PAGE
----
When it comes to food the Red City is having a moment and it’s not all tagine and couscous. Although there’s plenty of great traditional fare when nothing but a comforting dish will do, the city’s bright young things – both Moroccan and resident expat – are making their mark with dazzling new restaurants that mix bold design with an innovative, spice-spiked spin on the classics. The Marrakech of the 2020s has it all from hip, sun-splashed roof terraces with healthy, plant-forward menus, cosy neighbourhood bistros for a joyful plat du jour and a glass of wine, and decadent five-star dining rooms for those all-important treats.
Restaurant El Bahja
Quietly known among locals for its succulent mutton tagine, this bare-bones, typically Moroccan canteen stands out from the rest along this strip because it still fires up a traditional charcoal chawiya (barbecue) to chargrill smoky vegetables for cooked Moroccan salads and tender brochettes. If you book 24 hours in advance, you can also get a kilo of the city’s legendary tangia (crockpot beef, slowly cooked in the embers of the hammam for eight hours), or lamb mechouia (steamed and spiced with salt and cumin), both £15.
Address: 41 Rue Bani Marine, Imm. Haj Radi
Contact: 00 212 524 440 343
You don’t have to be staying at Jasper Conran's sleek little bolthole to enjoy the designer’s serenely tasteful ode to Marrakech. Simply reserve 24 hours in advance and you can come for dinner at L’Hotel. Take a cocktail at the bar then sink into the plush, pastel striped dining room where resident cook Bouchra, serves up some of the best traditional Moroccan cooking in the city with dishes such as meltingly tender chicken with prunes and almonds and a spectacular couscous with seven vegetables. A three-course meal starts from around £45 per person; private dining is available for groups of 10-16.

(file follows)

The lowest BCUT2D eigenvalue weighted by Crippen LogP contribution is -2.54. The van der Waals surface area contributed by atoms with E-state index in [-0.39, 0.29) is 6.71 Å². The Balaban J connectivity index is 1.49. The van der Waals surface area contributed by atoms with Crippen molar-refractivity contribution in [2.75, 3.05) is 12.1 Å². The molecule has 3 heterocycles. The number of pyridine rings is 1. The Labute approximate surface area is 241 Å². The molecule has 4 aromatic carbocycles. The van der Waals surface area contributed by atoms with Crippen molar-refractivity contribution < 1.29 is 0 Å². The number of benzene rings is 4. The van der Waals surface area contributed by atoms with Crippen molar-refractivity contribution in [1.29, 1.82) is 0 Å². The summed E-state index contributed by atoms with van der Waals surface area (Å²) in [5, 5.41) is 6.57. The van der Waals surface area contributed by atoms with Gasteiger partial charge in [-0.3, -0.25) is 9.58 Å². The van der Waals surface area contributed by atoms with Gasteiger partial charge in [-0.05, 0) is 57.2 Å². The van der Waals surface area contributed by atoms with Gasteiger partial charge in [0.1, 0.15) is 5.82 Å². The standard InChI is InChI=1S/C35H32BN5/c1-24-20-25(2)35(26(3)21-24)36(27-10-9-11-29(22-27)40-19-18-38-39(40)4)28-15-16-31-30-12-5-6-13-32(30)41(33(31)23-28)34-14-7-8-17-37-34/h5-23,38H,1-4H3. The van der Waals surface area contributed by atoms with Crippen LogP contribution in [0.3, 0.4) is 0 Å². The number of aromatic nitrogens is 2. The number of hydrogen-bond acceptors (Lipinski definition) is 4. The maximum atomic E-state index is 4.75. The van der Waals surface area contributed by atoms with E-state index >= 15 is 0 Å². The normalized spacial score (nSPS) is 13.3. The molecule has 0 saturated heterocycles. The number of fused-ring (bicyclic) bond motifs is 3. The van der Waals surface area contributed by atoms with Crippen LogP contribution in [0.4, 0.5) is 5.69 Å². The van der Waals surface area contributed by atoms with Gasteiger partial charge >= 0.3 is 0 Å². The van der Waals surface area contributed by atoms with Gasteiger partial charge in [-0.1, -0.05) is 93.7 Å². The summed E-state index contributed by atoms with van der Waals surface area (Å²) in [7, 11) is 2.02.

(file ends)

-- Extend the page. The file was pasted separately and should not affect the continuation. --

Address: 41 Derb Sidi Lahcen O Ali, Bab Doukkala
Contact: 00 212 524 387 880; l-hotelmarrakech.com
Owner Omar Lyazidi brought in cookbook sensation Nargisse Benkabbou (of My Moroccan Food and Casablanca fame) to oversee the kitchen in this groovy, emerald green rooftop restaurant. Her unique approach to the food and flavour of her mother country includes dishes such as spiced meatballs on yogurt topped with a fiery pilpil sauce, and spanking fresh sea bream with sweet and sour chermoula poke bowls. L’Mida is brimming with the exotic flavours of Morocco, but not as you know them. Mains from £9.
Address:78 bis Derb Nkhal, Rahba Lakdima.
Contact: 00 212 524 443 662; lmidamarrakech.com
The ultimate Arabian nights fantasy where walls of filigreed plaster, stained glass glimmering like jewels, floors strewn with crimson carpets and flower petals scattered hither and thither set the scene for a night of unabashed feasting. Somehow Stylia fell off the Red City radar for restaurants, but it’s still one of the best for an authentic Moroccan diffa – a lavish, multi-course banquet of cooked salads, pastilla, tagine, couscous, pastries fruits and lashings of hot, sweet mint tea. From £75 for a set menu.
Address: 34 Rue Ksour, Bab Laksour
Contact: 00 212 524 440 505
The new darling of the party crowd, this tropically inspired roof top thrills with bursts of flamboyant zellije tile. Kabana takes an unapologetically irreverent approach to mixing flavours from around the world with luxury Moroccan ingredients: think Oualidia king crab sushi with asparagus and tobiko, meltingly tender lamb brochettes with boulghroul salads, plus a killer Copa Kabana Marrakchis cocktail that combines cachaça and triple sec with figs, honey and lemon. Fast reaching a point where walk-ins are impossible, don’t forget to make that reservation. Mains from £16.